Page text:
The first time I ever heard Jurassic 5 reads like an easy cliche. It was nearly 10 years ago and I was packed into a sweltering, non-air conditioned dorm, first week of school, freshmen year. Blunts were being passed around a room, swarming with stoned freshmen new to school, anxious to ramble on about the merits of chronic, girls and hip-hop. At one point, a kid who I never saw again stood up, mumbled something about “some shit that we needed to hear,” inserted a CD into the stereo, turned the album to track five and pressed play.

The classic piano keys of “Concrete Schoolyard,” floated across a twisting breakbeat, MC’s seamlessly transitioned every few bars, led by Chali 2NA’s resounding baritone and tongue-twisting flow. Simultaneously old and new, a true hip-hop collective emerged with back-breaking turntablists and proficient MC’s. I was sold. Copping the original EP a few days later, it was the first record that I truly loved during the “underground” hip-hop golden age of the late 90s, where for a while there seemed to be no shortage of talented rappers dropping gems by the day. From Del and Kool Keith’s experiments with Dan the Automator, to Kweli, Company Flow, Pharoahe Monch, and Mos Def at Rawkus, to Blackalicious and Quannum in the Bay, to the Stones Throw Camp and J5 in LA, it seemed that positive “backpacker” hip-hop was the perfect antidote to the materialism and excessive Big Willie Talk that teetered on the verge of self-parody. Nastradamus anyone?

Jurassic 5 wasn’t the best of the bunch, but they were fun as hell and their music captured a sense of joy that seemed exciting and fresh to a generation of kids that hadn’t been alive for groups like the Cold Crush or The Furious 5. With beats supplied by Nu-Mark and the Cut Chemist, upbeat, uplifting (if didactic) lyrics and a tireless live show, Jurassic 5 seemed like LA’s official hip-hop home team. One closer to the Lakers than to the Clippers.

The One That Set It Off

I’d seen underground hip-hop acts before, frequenting monthly shows at the Whiskey during High School to see solid but unspectacular acts like High and Mighty, Rasco, Planet Asia and Living Legends. But when I finally saw Jurassic 5 a month after getting the EP, they seemed to represent hip-hop at its purest: dope beats, talented DJ’s, strong rhymes and an infectious stage show.

Shortly thereafter, J5 signed to Interscope and started to record their major-label debut. In the meantime, they constantly rocked shows throughout LA. If if you liked hip-hop, you caught them somewhere. While they sometimes got a little repetitive, never once did they fail to move the crowd.

When the Interscope debut came out, it was a bit disappointing. Unable to match the sky-high hopes that the EP had promised. At 15 songs and 50 minutes, the conscious but not really all that conscious schtick wore thin almost as soon as it had started. And other than Chali 2NA, none of the MC’s were much better than average. They seemed to just cycle through the limited permutations of: being conscious, not a weak MC, and being old school. At some point, writing lyrics about how good your lyrics are gets old, no matter how good of a rapper you are.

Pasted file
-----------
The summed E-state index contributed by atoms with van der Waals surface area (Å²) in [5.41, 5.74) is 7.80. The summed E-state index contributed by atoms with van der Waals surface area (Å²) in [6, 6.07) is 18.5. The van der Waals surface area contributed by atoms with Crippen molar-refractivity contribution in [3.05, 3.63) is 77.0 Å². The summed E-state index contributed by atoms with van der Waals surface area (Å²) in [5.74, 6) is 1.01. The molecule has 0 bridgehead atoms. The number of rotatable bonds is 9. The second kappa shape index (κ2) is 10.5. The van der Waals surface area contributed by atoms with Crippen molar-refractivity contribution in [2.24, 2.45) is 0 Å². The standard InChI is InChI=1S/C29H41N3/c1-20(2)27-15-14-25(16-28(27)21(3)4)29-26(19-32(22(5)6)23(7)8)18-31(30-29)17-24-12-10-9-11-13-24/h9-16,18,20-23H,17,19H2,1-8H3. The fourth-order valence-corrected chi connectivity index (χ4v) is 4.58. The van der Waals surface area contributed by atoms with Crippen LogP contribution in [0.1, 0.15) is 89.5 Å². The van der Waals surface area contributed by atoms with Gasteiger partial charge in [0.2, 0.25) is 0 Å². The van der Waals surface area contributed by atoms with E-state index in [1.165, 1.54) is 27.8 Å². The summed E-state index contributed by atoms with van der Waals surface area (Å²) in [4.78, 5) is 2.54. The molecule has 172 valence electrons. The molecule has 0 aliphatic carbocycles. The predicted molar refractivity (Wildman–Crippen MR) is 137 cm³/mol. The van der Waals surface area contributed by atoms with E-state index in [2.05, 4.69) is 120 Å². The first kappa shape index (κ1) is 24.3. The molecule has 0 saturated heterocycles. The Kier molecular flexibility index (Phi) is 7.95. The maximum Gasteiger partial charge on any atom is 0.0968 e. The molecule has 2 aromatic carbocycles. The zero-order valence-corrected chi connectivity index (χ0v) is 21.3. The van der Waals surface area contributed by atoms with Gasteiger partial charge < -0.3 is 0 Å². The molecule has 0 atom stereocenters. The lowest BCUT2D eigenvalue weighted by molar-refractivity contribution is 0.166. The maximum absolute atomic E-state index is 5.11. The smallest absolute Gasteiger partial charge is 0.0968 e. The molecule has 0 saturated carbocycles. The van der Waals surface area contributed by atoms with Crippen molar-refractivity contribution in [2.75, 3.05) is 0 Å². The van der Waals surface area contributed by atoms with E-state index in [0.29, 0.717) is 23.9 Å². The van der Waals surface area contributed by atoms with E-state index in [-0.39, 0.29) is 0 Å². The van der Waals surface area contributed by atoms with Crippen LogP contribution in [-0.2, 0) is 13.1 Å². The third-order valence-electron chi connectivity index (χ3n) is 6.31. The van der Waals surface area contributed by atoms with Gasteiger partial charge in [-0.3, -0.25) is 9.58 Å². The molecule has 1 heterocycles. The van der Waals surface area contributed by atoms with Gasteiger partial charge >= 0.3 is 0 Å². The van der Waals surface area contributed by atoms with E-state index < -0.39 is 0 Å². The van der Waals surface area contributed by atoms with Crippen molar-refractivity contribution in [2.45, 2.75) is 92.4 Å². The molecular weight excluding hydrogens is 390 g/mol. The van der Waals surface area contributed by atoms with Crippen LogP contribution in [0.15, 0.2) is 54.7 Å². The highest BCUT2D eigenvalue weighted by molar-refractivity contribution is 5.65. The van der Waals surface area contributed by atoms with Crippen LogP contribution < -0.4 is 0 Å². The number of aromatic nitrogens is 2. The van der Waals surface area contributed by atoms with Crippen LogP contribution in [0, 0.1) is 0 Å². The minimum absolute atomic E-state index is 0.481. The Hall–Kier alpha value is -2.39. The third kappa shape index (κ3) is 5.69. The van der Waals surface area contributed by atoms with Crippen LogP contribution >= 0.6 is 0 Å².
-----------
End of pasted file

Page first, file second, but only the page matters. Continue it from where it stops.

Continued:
But A Collaboration with Dave Matthews?

J5’s fan base grew with 2002’s Power in Numbers, as they built steam with an album of solid beats and slightly-evolved lyrics. Trying to defend their major-label status, they hoped to increase their fan base beyond their core of underground heads, hitting the Warped Tour and rock-heavy festivals like Bonnaroo and Lollapalooza. But in their attempts to widen the tent, many felt they came off as insincere. Particularly on their last album Feedback. Truth is, there’s only so “real” you can keep it when you’re asking Dave Matthews to sing a hook, or using beats from Scott Storch.

It was easy to cast stones at J5 for selling out. But then again, you can’t blame them either. Doing doing their best in a difficult situation, they were never going to sell enough records to stay on Interscope. I saw the guys one last time in 2006, writing about it for Rap-Up, trying not to rip too hard on my old favorites. But the truth was, I left slightly more than half-way through the show. The act had grown stale.

So Jurassic 5 is dead. Sure to re-unite in a few years to capacity crowds of 30-somethings nostalgiac for their college days. While it’s sad to see them go, the time had certainly come. Sometimes, there isn’t anything left to say. Better to leave now than tarnish the legacy by doing something stupid like collaborating with Nelly Furtado (never mind). Nonetheless, Jurassic 5 remain one of the finest group’s in LA hip-hop history. Devoid of any classic LP’s, their greatest hits can go head-to-head with almost any group. And maybe even Chali 2NA will start up that much-discussed, never realized solo career. In the meantime, a school year winds down and college kids graduate to “the real world” (or something). But in the the Fall somewhere another group of 18-year olds will be getting stoned in a a baking hot dorm room. But Jurassic 5 won’t be around any longer. Someone else will have to provide the soundtrack (may I suggest the new El-P or Devin the Dude?). And so it goes.

Download In Zip Form:

The Unofficial Passion of the Weiss Greatest Hits of Jurassic 5 (left-click)

1. In The Flesh
2. Jayou
3. Concrete Schoolyard
4. Great Expectations
5. Quality Control
6. 12
7. Remember His Name
8. What’s Golden
9. Hey
10. I Am Somebody
11. A Day At The Races (ft. Percee P & Big Daddy Kane)
12. Baby Please

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